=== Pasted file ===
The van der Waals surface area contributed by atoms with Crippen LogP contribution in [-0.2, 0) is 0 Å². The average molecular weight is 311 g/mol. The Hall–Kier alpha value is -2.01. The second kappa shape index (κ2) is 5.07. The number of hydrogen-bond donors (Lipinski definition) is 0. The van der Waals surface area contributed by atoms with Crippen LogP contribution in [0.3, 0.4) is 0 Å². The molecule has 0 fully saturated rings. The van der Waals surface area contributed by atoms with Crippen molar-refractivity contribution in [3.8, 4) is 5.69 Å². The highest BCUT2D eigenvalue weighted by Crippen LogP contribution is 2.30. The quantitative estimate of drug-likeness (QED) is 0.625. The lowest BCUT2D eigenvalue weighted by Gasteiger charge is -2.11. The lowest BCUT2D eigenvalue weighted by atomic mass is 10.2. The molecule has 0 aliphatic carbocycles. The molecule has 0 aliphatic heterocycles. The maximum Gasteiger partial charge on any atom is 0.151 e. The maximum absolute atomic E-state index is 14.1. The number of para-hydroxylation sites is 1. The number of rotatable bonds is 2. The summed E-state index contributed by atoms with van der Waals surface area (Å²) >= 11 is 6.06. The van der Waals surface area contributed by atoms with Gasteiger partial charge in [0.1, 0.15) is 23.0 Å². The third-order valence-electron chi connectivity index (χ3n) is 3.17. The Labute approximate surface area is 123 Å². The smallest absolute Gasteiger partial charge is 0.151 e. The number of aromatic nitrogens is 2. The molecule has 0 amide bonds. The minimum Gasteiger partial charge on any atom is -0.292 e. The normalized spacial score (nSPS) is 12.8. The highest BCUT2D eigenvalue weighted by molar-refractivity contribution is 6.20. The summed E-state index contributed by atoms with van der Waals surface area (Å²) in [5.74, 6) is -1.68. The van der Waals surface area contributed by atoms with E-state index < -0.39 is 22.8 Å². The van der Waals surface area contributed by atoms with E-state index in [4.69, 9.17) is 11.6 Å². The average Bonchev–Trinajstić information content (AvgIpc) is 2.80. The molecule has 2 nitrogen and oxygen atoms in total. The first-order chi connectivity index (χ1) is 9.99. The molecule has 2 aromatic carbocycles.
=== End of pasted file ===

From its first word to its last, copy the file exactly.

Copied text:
The van der Waals surface area contributed by atoms with Crippen LogP contribution in [-0.2, 0) is 0 Å². The average molecular weight is 311 g/mol. The Hall–Kier alpha value is -2.01. The second kappa shape index (κ2) is 5.07. The number of hydrogen-bond donors (Lipinski definition) is 0. The van der Waals surface area contributed by atoms with Crippen LogP contribution in [0.3, 0.4) is 0 Å². The molecule has 0 fully saturated rings. The van der Waals surface area contributed by atoms with Crippen molar-refractivity contribution in [3.8, 4) is 5.69 Å². The highest BCUT2D eigenvalue weighted by Crippen LogP contribution is 2.30. The quantitative estimate of drug-likeness (QED) is 0.625. The lowest BCUT2D eigenvalue weighted by Gasteiger charge is -2.11. The lowest BCUT2D eigenvalue weighted by atomic mass is 10.2. The molecule has 0 aliphatic carbocycles. The molecule has 0 aliphatic heterocycles. The maximum Gasteiger partial charge on any atom is 0.151 e. The maximum absolute atomic E-state index is 14.1. The number of para-hydroxylation sites is 1. The number of rotatable bonds is 2. The summed E-state index contributed by atoms with van der Waals surface area (Å²) >= 11 is 6.06. The van der Waals surface area contributed by atoms with Gasteiger partial charge in [0.1, 0.15) is 23.0 Å². The third-order valence-electron chi connectivity index (χ3n) is 3.17. The Labute approximate surface area is 123 Å². The smallest absolute Gasteiger partial charge is 0.151 e. The number of aromatic nitrogens is 2. The molecule has 0 amide bonds. The minimum Gasteiger partial charge on any atom is -0.292 e. The normalized spacial score (nSPS) is 12.8. The highest BCUT2D eigenvalue weighted by molar-refractivity contribution is 6.20. The summed E-state index contributed by atoms with van der Waals surface area (Å²) in [5.74, 6) is -1.68. The van der Waals surface area contributed by atoms with E-state index < -0.39 is 22.8 Å². The van der Waals surface area contributed by atoms with E-state index in [4.69, 9.17) is 11.6 Å². The average Bonchev–Trinajstić information content (AvgIpc) is 2.80. The molecule has 2 nitrogen and oxygen atoms in total. The first-order chi connectivity index (χ1) is 9.99. The molecule has 2 aromatic carbocycles.